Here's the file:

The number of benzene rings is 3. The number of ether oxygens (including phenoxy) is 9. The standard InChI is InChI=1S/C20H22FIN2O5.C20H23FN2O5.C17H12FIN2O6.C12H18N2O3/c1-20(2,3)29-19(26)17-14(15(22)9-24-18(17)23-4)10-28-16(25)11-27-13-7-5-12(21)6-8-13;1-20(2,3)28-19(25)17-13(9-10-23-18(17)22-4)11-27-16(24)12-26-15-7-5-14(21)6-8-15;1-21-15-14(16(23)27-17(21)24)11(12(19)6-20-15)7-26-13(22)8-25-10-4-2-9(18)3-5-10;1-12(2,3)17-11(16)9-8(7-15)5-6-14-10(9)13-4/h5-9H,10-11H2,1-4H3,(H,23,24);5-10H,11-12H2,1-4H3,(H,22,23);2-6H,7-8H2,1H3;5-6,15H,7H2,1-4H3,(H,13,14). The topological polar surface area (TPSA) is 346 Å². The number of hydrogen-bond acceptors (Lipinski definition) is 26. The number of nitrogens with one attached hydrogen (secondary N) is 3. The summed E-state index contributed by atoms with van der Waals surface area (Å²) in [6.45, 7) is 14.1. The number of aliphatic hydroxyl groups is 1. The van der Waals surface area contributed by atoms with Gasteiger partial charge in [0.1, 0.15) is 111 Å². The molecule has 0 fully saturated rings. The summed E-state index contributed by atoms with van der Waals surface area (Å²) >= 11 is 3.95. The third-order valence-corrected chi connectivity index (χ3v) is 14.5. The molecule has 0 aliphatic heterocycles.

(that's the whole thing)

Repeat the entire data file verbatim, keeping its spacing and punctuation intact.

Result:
The number of benzene rings is 3. The number of ether oxygens (including phenoxy) is 9. The standard InChI is InChI=1S/C20H22FIN2O5.C20H23FN2O5.C17H12FIN2O6.C12H18N2O3/c1-20(2,3)29-19(26)17-14(15(22)9-24-18(17)23-4)10-28-16(25)11-27-13-7-5-12(21)6-8-13;1-20(2,3)28-19(25)17-13(9-10-23-18(17)22-4)11-27-16(24)12-26-15-7-5-14(21)6-8-15;1-21-15-14(16(23)27-17(21)24)11(12(19)6-20-15)7-26-13(22)8-25-10-4-2-9(18)3-5-10;1-12(2,3)17-11(16)9-8(7-15)5-6-14-10(9)13-4/h5-9H,10-11H2,1-4H3,(H,23,24);5-10H,11-12H2,1-4H3,(H,22,23);2-6H,7-8H2,1H3;5-6,15H,7H2,1-4H3,(H,13,14). The topological polar surface area (TPSA) is 346 Å². The number of hydrogen-bond acceptors (Lipinski definition) is 26. The number of nitrogens with one attached hydrogen (secondary N) is 3. The summed E-state index contributed by atoms with van der Waals surface area (Å²) in [6.45, 7) is 14.1. The number of aliphatic hydroxyl groups is 1. The van der Waals surface area contributed by atoms with Gasteiger partial charge in [0.1, 0.15) is 111 Å². The molecule has 0 fully saturated rings. The summed E-state index contributed by atoms with van der Waals surface area (Å²) >= 11 is 3.95. The third-order valence-corrected chi connectivity index (χ3v) is 14.5. The molecule has 0 aliphatic heterocycles.